In Japan, as in many other parts of the world, not all students who take university entrance examinations are admitted to their first choice of university.

For this reason, some students spend additional years studying or gaining experience before trying again the following year (and for some, the year after and after, etc.). Such people are called 浪人 rōnin in Japanese, a word which some of our readers may recognize as a "lordless samurai" in the Edo period, but which also means "wanderer." The modern meaning reflects the notion that those who didn't get into university after graduating are in a "state of limbo" until they do.

New graduate 濱井正吾 Shōgo Hamai (@hamaishogo1111) entered Waseda University, one of the top universities of Japan, at the age of 27.

Prior to entering, he had taken transfer exams at different universities and also worked at a company.

He had, in effect, been a rōnin for nine years.

In March 2022, Hamai graduated from Waseda University at the age of 31. As he admits in a Tweet that has garnered over 11,000 likes at the time of writing, the experience has made him a changed man.

And to prove his point, he posted two photos, one showing him on the day he entered, and another one showing him on the day he graduated:

Reproduced with permission from 濱井正吾 Shōgo Hamai (@hamaishogo1111)

"←Me at Waseda's entrance ceremony (age 27)
→Me at Waseda's graduation ceremony (age 31)

I became a different person. Especially my facial expression."

When he first entered the university, Hamai's expression was stiff and he looked very nervous.

On the other hand, after graduation, Hamai has a big smile on his face and you can tell that he is in such a better place emotionally.

He describes his expression at the entrance ceremony thusly:

"I was anxious, not knowing if I would fit in because of my age.

In addition, I had not moved my facial muscles much during my life as a rōnin, so I was unable to change my facial expression, which contributed to my stiff appearance.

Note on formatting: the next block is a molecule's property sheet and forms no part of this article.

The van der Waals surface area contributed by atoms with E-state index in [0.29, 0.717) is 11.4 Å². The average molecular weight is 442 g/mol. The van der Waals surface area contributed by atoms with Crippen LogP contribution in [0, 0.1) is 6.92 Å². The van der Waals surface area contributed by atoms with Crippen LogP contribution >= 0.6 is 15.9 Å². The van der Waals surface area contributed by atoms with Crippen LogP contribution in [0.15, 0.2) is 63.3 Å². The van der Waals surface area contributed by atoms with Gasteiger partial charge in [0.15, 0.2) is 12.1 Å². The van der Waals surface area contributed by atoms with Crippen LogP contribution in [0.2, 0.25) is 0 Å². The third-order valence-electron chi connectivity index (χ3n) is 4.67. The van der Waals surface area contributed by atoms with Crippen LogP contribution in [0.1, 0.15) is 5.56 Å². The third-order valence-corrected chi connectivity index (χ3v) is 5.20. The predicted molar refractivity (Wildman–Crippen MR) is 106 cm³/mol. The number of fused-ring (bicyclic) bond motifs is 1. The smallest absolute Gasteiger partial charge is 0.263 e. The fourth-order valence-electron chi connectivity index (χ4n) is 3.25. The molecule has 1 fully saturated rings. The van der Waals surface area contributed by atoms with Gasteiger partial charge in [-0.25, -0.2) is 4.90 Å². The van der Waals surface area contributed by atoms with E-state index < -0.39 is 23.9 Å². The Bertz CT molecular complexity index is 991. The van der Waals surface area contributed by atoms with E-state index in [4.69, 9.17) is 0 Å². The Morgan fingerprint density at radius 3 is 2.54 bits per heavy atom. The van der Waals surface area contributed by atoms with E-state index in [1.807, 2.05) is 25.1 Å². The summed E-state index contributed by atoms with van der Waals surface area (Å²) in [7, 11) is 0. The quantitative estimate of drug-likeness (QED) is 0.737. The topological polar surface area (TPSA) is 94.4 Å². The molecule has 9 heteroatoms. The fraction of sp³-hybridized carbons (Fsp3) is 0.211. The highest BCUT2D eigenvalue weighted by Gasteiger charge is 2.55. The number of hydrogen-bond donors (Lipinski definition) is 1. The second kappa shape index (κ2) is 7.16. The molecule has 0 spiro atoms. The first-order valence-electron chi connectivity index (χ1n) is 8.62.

In Japan, most students enter college or university between the ages of 18 to 20.

At 27, Hamai was about 8 years older than the first-year students around him.

The age difference, as well as his different background, made him look uneasy.

Looking back on his four years at Waseda, Hamai said that he was "fortunate to be surrounded by great people who supported" him.

In reaction to the Tweet, many people commented on the drastic change in his expression:

  • "...It's wonderful! With that smile on your face, I know you'll get through whatever comes your way from here on out!"
  • "Slow and steady wins the race. I guess he entered Waseda University so he could beam that smile on graduation day."
  • "I, too, am in the process of studying to enter my first choice of university, having failed once. I want to experience elation like this one day."

Before entering Waseda University, Hamai says that he lacked self-confidence and was sometimes criticized by others for his status.

With such negative experiences as a springboard, he decided to study hard for the entrance exam so that he could one day face his naysayers and "prove them wrong."

It was the dogged pursuit of his dream, which endured for nine years, that enabled him to have such a fulfilling experience at Waseda University. Let's hope that he'll maintain the positive energy contained in that triumphant graduation day smile as he enters the next chapter of his life.

By - grape Japan editorial staff.